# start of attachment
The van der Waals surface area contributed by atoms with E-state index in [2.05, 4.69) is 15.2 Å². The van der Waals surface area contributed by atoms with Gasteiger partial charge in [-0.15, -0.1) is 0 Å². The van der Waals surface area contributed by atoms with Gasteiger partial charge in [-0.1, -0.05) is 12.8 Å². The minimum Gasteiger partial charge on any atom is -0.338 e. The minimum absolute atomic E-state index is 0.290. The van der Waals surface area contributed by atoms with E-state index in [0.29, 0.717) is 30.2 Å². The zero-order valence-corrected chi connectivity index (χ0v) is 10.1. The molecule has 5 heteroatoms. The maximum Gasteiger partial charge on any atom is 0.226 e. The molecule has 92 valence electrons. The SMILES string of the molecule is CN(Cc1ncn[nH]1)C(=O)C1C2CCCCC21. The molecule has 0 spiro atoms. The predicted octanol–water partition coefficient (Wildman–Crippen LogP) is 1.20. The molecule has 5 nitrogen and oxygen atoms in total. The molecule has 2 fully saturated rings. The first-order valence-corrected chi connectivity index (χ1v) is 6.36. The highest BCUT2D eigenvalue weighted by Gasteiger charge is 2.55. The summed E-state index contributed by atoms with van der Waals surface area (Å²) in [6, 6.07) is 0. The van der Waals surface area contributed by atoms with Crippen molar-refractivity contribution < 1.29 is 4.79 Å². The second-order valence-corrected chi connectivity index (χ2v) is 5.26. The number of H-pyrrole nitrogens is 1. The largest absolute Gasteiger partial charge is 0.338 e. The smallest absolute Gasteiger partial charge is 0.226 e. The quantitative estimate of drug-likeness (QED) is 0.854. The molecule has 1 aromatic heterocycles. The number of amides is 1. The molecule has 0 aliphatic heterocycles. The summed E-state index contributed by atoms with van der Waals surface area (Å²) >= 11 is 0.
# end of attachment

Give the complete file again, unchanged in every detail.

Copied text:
The van der Waals surface area contributed by atoms with E-state index in [2.05, 4.69) is 15.2 Å². The van der Waals surface area contributed by atoms with Gasteiger partial charge in [-0.15, -0.1) is 0 Å². The van der Waals surface area contributed by atoms with Gasteiger partial charge in [-0.1, -0.05) is 12.8 Å². The minimum Gasteiger partial charge on any atom is -0.338 e. The minimum absolute atomic E-state index is 0.290. The van der Waals surface area contributed by atoms with E-state index in [0.29, 0.717) is 30.2 Å². The zero-order valence-corrected chi connectivity index (χ0v) is 10.1. The molecule has 5 heteroatoms. The maximum Gasteiger partial charge on any atom is 0.226 e. The molecule has 92 valence electrons. The SMILES string of the molecule is CN(Cc1ncn[nH]1)C(=O)C1C2CCCCC21. The molecule has 0 spiro atoms. The predicted octanol–water partition coefficient (Wildman–Crippen LogP) is 1.20. The molecule has 5 nitrogen and oxygen atoms in total. The molecule has 2 fully saturated rings. The first-order valence-corrected chi connectivity index (χ1v) is 6.36. The highest BCUT2D eigenvalue weighted by Gasteiger charge is 2.55. The summed E-state index contributed by atoms with van der Waals surface area (Å²) in [6, 6.07) is 0. The van der Waals surface area contributed by atoms with Crippen molar-refractivity contribution < 1.29 is 4.79 Å². The second-order valence-corrected chi connectivity index (χ2v) is 5.26. The number of H-pyrrole nitrogens is 1. The largest absolute Gasteiger partial charge is 0.338 e. The smallest absolute Gasteiger partial charge is 0.226 e. The quantitative estimate of drug-likeness (QED) is 0.854. The molecule has 1 aromatic heterocycles. The number of amides is 1. The molecule has 0 aliphatic heterocycles. The summed E-state index contributed by atoms with van der Waals surface area (Å²) >= 11 is 0.